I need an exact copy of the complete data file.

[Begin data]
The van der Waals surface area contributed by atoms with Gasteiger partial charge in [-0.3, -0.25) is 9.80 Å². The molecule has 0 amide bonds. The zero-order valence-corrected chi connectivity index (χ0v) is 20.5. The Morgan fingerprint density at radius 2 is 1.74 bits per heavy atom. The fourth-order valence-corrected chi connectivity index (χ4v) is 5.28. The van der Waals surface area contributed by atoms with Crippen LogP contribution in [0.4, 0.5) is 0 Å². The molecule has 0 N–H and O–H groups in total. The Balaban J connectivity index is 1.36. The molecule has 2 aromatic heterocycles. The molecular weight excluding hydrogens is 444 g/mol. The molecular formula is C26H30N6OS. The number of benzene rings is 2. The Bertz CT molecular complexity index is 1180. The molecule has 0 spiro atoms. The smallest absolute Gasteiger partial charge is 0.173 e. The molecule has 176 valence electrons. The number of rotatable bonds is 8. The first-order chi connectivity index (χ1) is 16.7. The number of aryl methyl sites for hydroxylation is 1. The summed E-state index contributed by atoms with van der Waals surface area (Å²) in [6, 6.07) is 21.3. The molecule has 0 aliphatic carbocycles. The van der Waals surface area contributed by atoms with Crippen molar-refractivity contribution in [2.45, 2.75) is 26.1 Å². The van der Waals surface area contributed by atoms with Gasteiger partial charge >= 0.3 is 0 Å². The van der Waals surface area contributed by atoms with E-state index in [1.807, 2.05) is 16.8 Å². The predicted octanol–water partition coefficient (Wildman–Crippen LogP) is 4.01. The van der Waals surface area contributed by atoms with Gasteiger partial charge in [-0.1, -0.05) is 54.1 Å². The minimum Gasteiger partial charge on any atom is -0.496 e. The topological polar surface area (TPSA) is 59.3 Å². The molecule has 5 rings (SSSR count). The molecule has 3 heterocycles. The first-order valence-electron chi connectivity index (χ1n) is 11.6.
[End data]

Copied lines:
The van der Waals surface area contributed by atoms with Gasteiger partial charge in [-0.3, -0.25) is 9.80 Å². The molecule has 0 amide bonds. The zero-order valence-corrected chi connectivity index (χ0v) is 20.5. The Morgan fingerprint density at radius 2 is 1.74 bits per heavy atom. The fourth-order valence-corrected chi connectivity index (χ4v) is 5.28. The van der Waals surface area contributed by atoms with Crippen LogP contribution in [0.4, 0.5) is 0 Å². The molecule has 0 N–H and O–H groups in total. The Balaban J connectivity index is 1.36. The molecule has 2 aromatic heterocycles. The molecular weight excluding hydrogens is 444 g/mol. The molecular formula is C26H30N6OS. The number of benzene rings is 2. The Bertz CT molecular complexity index is 1180. The molecule has 0 spiro atoms. The smallest absolute Gasteiger partial charge is 0.173 e. The molecule has 176 valence electrons. The number of rotatable bonds is 8. The first-order chi connectivity index (χ1) is 16.7. The number of aryl methyl sites for hydroxylation is 1. The summed E-state index contributed by atoms with van der Waals surface area (Å²) in [6, 6.07) is 21.3. The molecule has 0 aliphatic carbocycles. The van der Waals surface area contributed by atoms with Crippen molar-refractivity contribution in [2.45, 2.75) is 26.1 Å². The van der Waals surface area contributed by atoms with Gasteiger partial charge >= 0.3 is 0 Å². The van der Waals surface area contributed by atoms with E-state index in [1.807, 2.05) is 16.8 Å². The predicted octanol–water partition coefficient (Wildman–Crippen LogP) is 4.01. The van der Waals surface area contributed by atoms with Gasteiger partial charge in [-0.1, -0.05) is 54.1 Å². The minimum Gasteiger partial charge on any atom is -0.496 e. The topological polar surface area (TPSA) is 59.3 Å². The molecule has 5 rings (SSSR count). The molecule has 3 heterocycles. The first-order valence-electron chi connectivity index (χ1n) is 11.6.